اندازه گیری شباهت ویژگی مبتنی بر گشتالت در پایگاه داده علامت تجاری
|کد مقاله||سال انتشار||مقاله انگلیسی||ترجمه فارسی||تعداد کلمات|
|23027||2006||14 صفحه PDF||سفارش دهید||8360 کلمه|
Publisher : Elsevier - Science Direct (الزویر - ساینس دایرکت)
Journal : Pattern Recognition, Volume 39, Issue 5, May 2006, Pages 988–1001
Motivated by the studies in Gestalt principle, this paper describes a novel approach on the adaptive selection of visual features for trademark retrieval. We consider five kinds of visual saliencies: symmetry, continuity, proximity, parallelism and closure property. The first saliency is based on Zernike moments, while the others are modeled by geometric elements extracted illusively as a whole from a trademark. Given a query trademark, we adaptively determine the features appropriate for retrieval by investigating its visual saliencies. We show that in most cases, either geometric or symmetric features can give us good enough accuracy. To measure the similarity of geometric elements, we propose a maximum weighted bipartite graph (WBG) matching algorithm under transformation sets which is found to be both effective and efficient for retrieval.
o date, despite the numerous efforts in content-based image retrieval (CBIR), finding the best shape features and the best way of matching features for image retrieval remains challenging. One of the core issues is in formulating a general-purpose shape similarity measurement that guarantees good retrieval performance, with the baseline that the retrieved similar items should be consistent with human visual perception. Recently, Gestalt principle  is taken into account by researchers for the perceptual segmentation and grouping of shape features. Gestalt principle is one of the earliest studies conducted by a group of psychologists to model shape perception in the early 19th century. A number of principles have been experimentally studied and derived to govern the grouping of shape features. Perception, in general, is viewed as an active process of organization, construction and analysis. Gestalt principle emphasizes the holistic nature, where recognition is inferred more by the properties of an image as a whole, rather than parts, during visual perception. This is considered different from traditional pattern recognition where recognition is achieved by accounting image features of parts and their combinations. Take the image in Fig. 3 as an example. Gestalt principle considers white regions (areas enclosed by five group of parallel lines) as a whole as the significant property rather than the shape of six independent black regions. In this paper, we investigate the flexibility of applying Gestalt principle in trademark database since trademarks are images that usually contain rich abstract geometric features that are appropriate for the modeling of Gestalt principle. In particular, we focus on five holistic properties: symmetry, continuity, proximity, parallelism and closure derived in Gestalt principles. The first property is described by Zernike moments, while the others are extracted and represented illusively 1 as a whole by our proposed geometrical features under the weighted bipartite graph (WBG) framework , , ,  and . These five holistic properties, in general, are not effective if they are jointly integrated in a linear weighted combination way for retrieval. To solve this problem, we propose a novel adaptive selection procedure of holistic properties, which depends on the nature of a query image.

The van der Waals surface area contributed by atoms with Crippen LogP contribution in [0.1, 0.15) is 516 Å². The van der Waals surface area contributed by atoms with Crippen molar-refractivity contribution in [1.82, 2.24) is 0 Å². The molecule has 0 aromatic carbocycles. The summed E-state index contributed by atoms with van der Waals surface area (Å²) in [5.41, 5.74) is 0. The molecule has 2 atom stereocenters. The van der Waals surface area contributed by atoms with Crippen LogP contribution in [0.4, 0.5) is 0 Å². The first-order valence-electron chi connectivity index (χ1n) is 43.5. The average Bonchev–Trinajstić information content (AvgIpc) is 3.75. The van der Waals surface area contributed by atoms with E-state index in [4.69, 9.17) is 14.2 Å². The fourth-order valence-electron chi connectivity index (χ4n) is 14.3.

نتیجه گیری انگلیسی
Based on the five holistic properties of Gestalt principle, we have presented shape-based features that are appropriate for trademark retrieval. The effectiveness of our approach lies on the adaptive selection of features, and the maximum WBG representation for partial matching of geometrical elements inferred from Gestalt principle. Experimental results indicate that the adaptive selection scheme does improve the retrieval, in the sense that the retrieval performance using adaptive selection is better than that of using either of the two features for retrieval on their own. Experiments also show that Zernike moments work distinctly better for trademarks that have very high saliency values DS(N,M)DS(N,M), which usually refer to the highly symmetry of the trademarks, but not always the case. Also, experiments show that geometric features work reasonably well for trademarks that have describable geometric features. However, for the trademarks which are not symmetric and have no significant geometric characteristic (or simply because their geometric characteristics are difficult to be extracted by Hough transform), the retrieval performance of our approach is unsatisfactory. Future works will be concentrated on the incorporation of other feature extraction methods such as corner and texture detectors for more reliable interpretation of Gestalt principles by geometric features.